Dan Caron: oh I don't know about that. Not ALL of these cars can use a vacuum retard unit. All of the early cars have vacuum advance so you would have to change the throttle housing to match the distributor if went with a later unit. These aluminum distributors are designed to work with electronic switch gear but will work without. Keep in mind though that they run a different advance curve, different vacuum advance/retard and have different dwell angle. What you think is better really isn't - it's just working better than the old worn out one. Distributor selection and performance is far more important than most would believe and your cars will never run right unless you have this stuff right too. There really isn't a good replacement for the early vacuum advance unit. It has the sharpest advance curve of any distributor I've ever rebuilt and goes almost straight up. It's also one of the hardest to make work properly as the springs have to be set just right or it will advance too soon. The 051 is the one to use on all the older cars with vacuum retard and the 062 on the newer ones. They're available without looking too hard.

Joe Alexander: I am agreement with Dan here. It looks like the #009 maybe a "better than nothing" replacement for the early distributors!? The best option may be to rebuild the early non-transistorized units or convert to breakerless.

Albert: Hi Pete, 0231 185 009 is not the correct replacement distributor for all M127-M130 engines, because it works with vacuum retard, and more than thirteen thousand M127 engines were made to work with vacuum advance (they have different vacuum ports in the throttle bodies): -230 SL up to engine -M127- 10786 (manual) and 2990 (automatic), work with vacuum advance (vac. port on the highest part of the throttle body). Distributors: VJUR 6 BR 49, 0231 116 046, 0231 116 050. Note: 046/050 were replaced by 0231 185 007 (and now also 0227 100 911) -230 SL from engine -M127- 10787 (manual) and 2991 (automatic) work with vacuum retard (vac. port on the lowest part of the throttle body). Distributors: 0231 116 047, 0231 116 051. Note: 051 was replaced by 0231 185 009. To mix a "vac. retard distributor" with a "vac. advance port" is not a good idea!

Tom Hanson: The Bosch number you provided crossreferences to MB # 002-158-38-01, which is the correct replacement distributor for your car. The corresponding points for this distributor are MB # 000-158-39-90 and the condenser is MB # 001-156-54-01.

Joe Alexander: the mystery is why Bosch recommends this same replacement distributor for both transistorized and non-transistorized 113 cars? Are the same condenser and points used in both? How about the vacuume advance or retard and the coil? Mercedes or Bosch must have published a service bulletin on this subject. Anyway I suspect that Tom has the most current part # information and it is most likely for the later transistorized ignitions or possibly for both? Maybe the use of the #009 distributor also involves upgrading the ignition to transistorized !$$$$ :(. It sounds like Pete may have the set-up for the #009 distributor on non-transistorized ignitions. Maybe Pete can relay the part numbers he is using for his points and condenser also. Pete, is your coil still stock?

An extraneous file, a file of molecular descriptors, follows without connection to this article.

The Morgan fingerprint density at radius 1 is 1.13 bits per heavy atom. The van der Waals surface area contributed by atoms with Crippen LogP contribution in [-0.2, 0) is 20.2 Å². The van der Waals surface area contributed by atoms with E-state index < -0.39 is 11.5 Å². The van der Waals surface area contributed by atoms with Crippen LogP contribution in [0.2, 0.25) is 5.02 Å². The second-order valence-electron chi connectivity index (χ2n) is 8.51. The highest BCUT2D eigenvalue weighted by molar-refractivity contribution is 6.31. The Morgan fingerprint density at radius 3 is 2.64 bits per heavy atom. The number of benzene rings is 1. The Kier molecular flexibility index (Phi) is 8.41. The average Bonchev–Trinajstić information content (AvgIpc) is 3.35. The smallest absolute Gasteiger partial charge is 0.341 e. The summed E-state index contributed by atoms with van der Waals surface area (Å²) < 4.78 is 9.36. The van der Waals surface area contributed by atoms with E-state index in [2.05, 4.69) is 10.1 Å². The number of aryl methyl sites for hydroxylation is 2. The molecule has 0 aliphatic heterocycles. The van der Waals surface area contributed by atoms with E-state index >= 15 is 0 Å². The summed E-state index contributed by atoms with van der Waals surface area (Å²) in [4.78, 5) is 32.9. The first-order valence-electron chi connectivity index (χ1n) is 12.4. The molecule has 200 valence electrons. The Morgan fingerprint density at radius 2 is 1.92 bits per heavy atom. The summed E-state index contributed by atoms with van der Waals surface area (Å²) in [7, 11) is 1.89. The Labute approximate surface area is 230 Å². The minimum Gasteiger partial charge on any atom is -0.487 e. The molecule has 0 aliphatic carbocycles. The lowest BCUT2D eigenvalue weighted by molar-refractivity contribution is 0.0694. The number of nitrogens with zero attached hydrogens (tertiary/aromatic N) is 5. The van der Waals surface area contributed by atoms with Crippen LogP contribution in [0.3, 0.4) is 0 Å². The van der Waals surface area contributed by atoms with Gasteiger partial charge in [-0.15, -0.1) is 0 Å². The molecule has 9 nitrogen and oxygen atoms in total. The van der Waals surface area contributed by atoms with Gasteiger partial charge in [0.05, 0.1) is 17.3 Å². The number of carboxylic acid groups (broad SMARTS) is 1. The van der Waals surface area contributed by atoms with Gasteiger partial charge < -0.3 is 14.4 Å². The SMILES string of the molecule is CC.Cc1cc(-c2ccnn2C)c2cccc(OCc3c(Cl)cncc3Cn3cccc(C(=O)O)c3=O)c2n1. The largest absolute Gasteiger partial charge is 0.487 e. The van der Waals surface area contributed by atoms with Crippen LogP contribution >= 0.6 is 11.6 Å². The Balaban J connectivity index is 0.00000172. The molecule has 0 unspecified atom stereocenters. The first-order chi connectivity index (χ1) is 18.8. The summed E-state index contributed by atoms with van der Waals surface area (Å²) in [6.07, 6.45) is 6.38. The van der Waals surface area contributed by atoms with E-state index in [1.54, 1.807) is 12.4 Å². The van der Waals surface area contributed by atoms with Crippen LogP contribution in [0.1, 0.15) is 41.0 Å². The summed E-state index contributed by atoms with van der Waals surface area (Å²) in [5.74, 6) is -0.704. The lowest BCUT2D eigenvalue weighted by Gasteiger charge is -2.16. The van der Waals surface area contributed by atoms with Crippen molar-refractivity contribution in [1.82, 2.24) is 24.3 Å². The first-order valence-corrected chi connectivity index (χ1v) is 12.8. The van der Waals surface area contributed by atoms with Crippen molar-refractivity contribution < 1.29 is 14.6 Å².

Joe, if you remember asking me the distributor # in my 71 280SL (VIN: 11304412020320) when we talked about the #1 cylinder position, the # is 0231 185 010. This seems to add one more distributor # to be puzzled by. Tom, could you check what is this 010 distributor? Does it crossreference to any MB part #? Thanks!

Pete Lesler: I cannot find any mention of it anywhere. Could it be a replacement for the later M130 engines with the retarded ignition?

Tom Hanson: this distributor crossreferences to MB # 002-158-39-01. It does fit the 280SL, but there is no footnote in the parts list to tell us it's correct. I'm thinking it may be the later cast-iron type, and the 002-158-38-01 is likely aluminum. Over the years I think some info has been lost as to what is really what. In any event, there's the part number for that Bosch number. The rest remains a mystery. With enough research by the group, we'll collectively solve this matter.

Tom, Thanks for checking! The #010 distributor is aluminum. It came with the 280SL about 3 years ago. I did hear from one mechanic who did a tune up on the car saying " the distributoe is the same with that of a VW (not sure if he said "bug") and he used VW point and condensor for it. I repalced the point and condensor again (point was burned through) with parts ordered from K&K specified for transitorized Ignition.